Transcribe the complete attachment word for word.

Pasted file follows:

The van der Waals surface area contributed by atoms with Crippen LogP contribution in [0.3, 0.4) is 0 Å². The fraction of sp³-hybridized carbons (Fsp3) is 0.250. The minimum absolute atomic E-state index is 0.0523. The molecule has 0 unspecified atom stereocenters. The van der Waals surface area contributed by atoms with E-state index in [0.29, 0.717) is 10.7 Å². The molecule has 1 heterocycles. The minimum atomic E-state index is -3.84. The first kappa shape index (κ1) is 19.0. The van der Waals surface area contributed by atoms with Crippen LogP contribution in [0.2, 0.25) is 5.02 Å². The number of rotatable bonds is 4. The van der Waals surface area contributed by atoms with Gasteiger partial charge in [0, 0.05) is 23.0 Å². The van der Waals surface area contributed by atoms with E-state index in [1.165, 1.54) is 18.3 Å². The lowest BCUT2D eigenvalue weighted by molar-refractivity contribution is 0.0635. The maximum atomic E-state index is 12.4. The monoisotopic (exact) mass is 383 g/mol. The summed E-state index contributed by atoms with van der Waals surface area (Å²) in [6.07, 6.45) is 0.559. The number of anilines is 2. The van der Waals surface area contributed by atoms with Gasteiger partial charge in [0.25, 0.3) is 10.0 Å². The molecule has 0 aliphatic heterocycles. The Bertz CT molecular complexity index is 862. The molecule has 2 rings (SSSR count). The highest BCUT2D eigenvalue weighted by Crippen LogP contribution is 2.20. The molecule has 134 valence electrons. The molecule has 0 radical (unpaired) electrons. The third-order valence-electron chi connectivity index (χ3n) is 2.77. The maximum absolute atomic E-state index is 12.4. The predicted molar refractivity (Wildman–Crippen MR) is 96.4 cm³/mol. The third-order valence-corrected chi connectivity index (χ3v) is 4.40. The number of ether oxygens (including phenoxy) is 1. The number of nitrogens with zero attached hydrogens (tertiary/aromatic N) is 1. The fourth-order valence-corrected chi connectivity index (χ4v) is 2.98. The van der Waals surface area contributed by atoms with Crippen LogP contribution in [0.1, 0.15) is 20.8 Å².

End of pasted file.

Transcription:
The van der Waals surface area contributed by atoms with Crippen LogP contribution in [0.3, 0.4) is 0 Å². The fraction of sp³-hybridized carbons (Fsp3) is 0.250. The minimum absolute atomic E-state index is 0.0523. The molecule has 0 unspecified atom stereocenters. The van der Waals surface area contributed by atoms with E-state index in [0.29, 0.717) is 10.7 Å². The molecule has 1 heterocycles. The minimum atomic E-state index is -3.84. The first kappa shape index (κ1) is 19.0. The van der Waals surface area contributed by atoms with Crippen LogP contribution in [0.2, 0.25) is 5.02 Å². The number of rotatable bonds is 4. The van der Waals surface area contributed by atoms with Gasteiger partial charge in [0, 0.05) is 23.0 Å². The van der Waals surface area contributed by atoms with E-state index in [1.165, 1.54) is 18.3 Å². The lowest BCUT2D eigenvalue weighted by molar-refractivity contribution is 0.0635. The maximum atomic E-state index is 12.4. The monoisotopic (exact) mass is 383 g/mol. The summed E-state index contributed by atoms with van der Waals surface area (Å²) in [6.07, 6.45) is 0.559. The number of anilines is 2. The van der Waals surface area contributed by atoms with Gasteiger partial charge in [0.25, 0.3) is 10.0 Å². The molecule has 0 aliphatic heterocycles. The Bertz CT molecular complexity index is 862. The molecule has 2 rings (SSSR count). The highest BCUT2D eigenvalue weighted by Crippen LogP contribution is 2.20. The molecule has 134 valence electrons. The molecule has 0 radical (unpaired) electrons. The third-order valence-electron chi connectivity index (χ3n) is 2.77. The maximum absolute atomic E-state index is 12.4. The predicted molar refractivity (Wildman–Crippen MR) is 96.4 cm³/mol. The third-order valence-corrected chi connectivity index (χ3v) is 4.40. The number of ether oxygens (including phenoxy) is 1. The number of nitrogens with zero attached hydrogens (tertiary/aromatic N) is 1. The fourth-order valence-corrected chi connectivity index (χ4v) is 2.98. The van der Waals surface area contributed by atoms with Crippen LogP contribution in [0.1, 0.15) is 20.8 Å².